Cell Death: A One-Way Journey to the Graveyard
Vincenzo Giansanti, Anna Ivana Scovassi*
Identifiers and Pagination:Year: 2008
First Page: 27
Last Page: 34
Publisher Id: TOBIOJ-1-27
Article History:Received Date: 12/06/2008
Revision Received Date: 22/07/2008
Acceptance Date: 25/07/2008
Electronic publication date: 21/8/2008
Collection year: 2008
open-access license: This is an open access article distributed under the terms of the Creative Commons Attribution 4.0 International Public License (CC-BY 4.0), a copy of which is available at: (https://creativecommons.org/licenses/by/4.0/legalcode). This license permits unrestricted use, distribution, and reproduction in any medium, provided the original author and source are credited.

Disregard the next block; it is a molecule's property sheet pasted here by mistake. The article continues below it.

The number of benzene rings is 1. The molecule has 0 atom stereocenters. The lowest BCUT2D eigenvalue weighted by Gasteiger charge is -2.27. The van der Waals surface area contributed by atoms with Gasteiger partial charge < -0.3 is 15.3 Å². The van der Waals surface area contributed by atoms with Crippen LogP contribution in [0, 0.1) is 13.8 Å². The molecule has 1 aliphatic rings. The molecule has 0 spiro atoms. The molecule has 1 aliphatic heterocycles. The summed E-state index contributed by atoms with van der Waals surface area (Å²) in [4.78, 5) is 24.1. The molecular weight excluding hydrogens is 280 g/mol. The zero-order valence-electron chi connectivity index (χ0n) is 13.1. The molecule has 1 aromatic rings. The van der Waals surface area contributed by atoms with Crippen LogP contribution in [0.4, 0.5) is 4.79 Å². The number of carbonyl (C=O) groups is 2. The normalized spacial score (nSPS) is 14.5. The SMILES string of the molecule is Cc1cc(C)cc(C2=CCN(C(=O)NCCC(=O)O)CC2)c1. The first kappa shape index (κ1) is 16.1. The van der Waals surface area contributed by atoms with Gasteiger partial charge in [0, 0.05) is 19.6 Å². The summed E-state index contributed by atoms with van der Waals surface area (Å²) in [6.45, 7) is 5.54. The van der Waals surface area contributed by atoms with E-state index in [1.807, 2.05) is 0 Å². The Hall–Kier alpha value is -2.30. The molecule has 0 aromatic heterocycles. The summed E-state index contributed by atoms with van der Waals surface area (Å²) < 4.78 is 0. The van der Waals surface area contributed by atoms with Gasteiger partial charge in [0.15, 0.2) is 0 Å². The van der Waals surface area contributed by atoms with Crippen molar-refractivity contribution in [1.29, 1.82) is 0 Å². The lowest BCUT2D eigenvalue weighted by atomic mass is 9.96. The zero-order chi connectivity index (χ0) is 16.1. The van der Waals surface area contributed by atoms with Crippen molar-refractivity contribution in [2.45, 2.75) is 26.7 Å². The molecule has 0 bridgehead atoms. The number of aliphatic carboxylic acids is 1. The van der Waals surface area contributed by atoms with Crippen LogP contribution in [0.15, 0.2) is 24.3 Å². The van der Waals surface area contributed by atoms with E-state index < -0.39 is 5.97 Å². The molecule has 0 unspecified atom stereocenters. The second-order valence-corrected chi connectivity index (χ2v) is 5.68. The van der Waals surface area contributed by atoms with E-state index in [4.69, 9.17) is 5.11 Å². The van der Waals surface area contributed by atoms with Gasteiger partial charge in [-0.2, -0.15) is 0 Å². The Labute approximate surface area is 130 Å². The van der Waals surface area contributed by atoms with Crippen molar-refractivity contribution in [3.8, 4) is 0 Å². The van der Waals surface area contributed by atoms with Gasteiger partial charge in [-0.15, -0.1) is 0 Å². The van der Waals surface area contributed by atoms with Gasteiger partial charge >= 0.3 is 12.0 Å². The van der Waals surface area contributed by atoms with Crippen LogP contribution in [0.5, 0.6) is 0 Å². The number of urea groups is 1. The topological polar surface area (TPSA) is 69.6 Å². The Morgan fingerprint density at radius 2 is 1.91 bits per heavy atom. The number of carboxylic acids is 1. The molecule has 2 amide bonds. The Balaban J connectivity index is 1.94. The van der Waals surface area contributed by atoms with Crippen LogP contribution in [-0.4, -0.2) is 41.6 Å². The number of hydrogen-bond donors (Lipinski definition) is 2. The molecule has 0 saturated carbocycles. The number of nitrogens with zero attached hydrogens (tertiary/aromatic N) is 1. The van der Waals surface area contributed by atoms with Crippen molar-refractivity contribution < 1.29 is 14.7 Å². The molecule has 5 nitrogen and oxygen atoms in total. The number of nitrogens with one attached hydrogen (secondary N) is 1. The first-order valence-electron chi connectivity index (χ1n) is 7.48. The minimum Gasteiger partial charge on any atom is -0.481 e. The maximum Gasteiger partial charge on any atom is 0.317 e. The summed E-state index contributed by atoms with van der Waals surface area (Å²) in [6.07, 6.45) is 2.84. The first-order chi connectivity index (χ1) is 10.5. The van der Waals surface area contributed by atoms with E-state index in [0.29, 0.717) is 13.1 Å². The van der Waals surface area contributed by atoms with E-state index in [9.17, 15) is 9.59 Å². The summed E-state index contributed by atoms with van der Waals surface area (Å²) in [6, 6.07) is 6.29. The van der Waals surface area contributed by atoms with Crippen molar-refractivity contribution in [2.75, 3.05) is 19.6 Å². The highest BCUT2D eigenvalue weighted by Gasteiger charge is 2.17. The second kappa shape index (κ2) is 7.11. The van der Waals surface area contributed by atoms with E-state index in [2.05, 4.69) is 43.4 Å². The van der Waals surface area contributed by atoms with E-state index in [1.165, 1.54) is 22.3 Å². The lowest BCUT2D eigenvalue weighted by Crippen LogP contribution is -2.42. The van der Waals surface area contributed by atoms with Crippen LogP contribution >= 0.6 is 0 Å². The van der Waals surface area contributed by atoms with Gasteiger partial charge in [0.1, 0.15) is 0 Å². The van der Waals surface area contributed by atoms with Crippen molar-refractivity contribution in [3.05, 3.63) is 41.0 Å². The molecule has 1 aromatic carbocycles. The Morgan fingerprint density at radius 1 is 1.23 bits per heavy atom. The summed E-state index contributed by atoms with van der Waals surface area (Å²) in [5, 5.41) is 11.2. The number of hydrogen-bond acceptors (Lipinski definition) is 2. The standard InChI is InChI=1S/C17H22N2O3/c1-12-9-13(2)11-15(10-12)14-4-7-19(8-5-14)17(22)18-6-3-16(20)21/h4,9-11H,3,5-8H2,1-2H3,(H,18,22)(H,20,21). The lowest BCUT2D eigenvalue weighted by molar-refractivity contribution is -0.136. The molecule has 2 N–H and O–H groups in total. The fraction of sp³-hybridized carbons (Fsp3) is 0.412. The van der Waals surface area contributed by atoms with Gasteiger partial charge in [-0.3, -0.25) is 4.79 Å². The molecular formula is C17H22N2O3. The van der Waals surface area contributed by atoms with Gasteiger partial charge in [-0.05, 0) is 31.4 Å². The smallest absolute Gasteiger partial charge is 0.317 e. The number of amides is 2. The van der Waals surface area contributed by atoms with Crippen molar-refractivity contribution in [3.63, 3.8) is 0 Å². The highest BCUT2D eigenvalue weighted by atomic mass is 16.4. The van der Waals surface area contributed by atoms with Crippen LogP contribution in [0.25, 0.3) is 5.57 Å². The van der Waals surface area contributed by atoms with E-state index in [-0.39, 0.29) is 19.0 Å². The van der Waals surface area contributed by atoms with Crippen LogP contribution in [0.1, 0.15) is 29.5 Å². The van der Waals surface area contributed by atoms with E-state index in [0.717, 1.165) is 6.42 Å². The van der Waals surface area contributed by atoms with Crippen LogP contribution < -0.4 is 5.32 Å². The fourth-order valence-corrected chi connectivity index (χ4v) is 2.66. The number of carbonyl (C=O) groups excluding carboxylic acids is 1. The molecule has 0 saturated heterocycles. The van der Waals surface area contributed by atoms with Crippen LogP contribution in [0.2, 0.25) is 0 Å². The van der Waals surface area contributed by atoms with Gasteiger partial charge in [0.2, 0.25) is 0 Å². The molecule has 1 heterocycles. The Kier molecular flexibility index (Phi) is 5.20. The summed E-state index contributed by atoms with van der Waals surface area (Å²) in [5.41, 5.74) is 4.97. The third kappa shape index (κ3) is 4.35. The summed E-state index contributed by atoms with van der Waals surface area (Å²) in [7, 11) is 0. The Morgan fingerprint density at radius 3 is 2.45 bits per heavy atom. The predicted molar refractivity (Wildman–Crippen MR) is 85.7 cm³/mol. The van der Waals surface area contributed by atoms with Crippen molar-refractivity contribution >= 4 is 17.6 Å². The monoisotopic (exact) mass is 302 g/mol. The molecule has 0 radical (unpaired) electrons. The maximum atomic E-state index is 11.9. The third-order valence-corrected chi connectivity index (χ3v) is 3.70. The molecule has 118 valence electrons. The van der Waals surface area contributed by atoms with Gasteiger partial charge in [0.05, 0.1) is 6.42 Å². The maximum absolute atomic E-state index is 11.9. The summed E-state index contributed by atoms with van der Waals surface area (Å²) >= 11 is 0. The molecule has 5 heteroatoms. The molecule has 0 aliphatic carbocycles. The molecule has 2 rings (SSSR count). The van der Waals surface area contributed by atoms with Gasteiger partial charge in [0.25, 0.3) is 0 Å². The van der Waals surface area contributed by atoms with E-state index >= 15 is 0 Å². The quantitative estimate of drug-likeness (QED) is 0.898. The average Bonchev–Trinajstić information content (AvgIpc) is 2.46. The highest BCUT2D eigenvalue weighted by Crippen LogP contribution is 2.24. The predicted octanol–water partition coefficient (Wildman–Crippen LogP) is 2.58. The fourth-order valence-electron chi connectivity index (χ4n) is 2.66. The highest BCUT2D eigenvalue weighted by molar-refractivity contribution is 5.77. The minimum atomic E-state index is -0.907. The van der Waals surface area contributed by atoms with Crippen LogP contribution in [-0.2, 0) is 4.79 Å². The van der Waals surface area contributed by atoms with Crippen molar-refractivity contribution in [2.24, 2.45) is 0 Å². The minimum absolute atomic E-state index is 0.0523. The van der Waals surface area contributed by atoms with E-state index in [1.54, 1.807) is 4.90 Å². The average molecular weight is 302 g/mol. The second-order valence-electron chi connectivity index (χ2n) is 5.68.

Tissue homeostasis is ensured by the correct balance between cell proliferation and death, the latter mainly occurring through a multi-step program, named apoptosis, which ultimately leads to the breakdown of cellular DNA and proteins. Apoptosis is activated under physiological developmental conditions, during metamorphosis and atrophy of tissues and organs, sexual differentiation and cell turnover, and can also be triggered by various external stimuli, including DNA damage, growth factor deprivation and metabolic stress. The main features of apoptosis will be described in detail. Although apoptosis is recognised as the main type of programmed cell death, cells may die by alternative mechanisms, e.g. autophagy and necrosis. Their properties will be discussed in this review.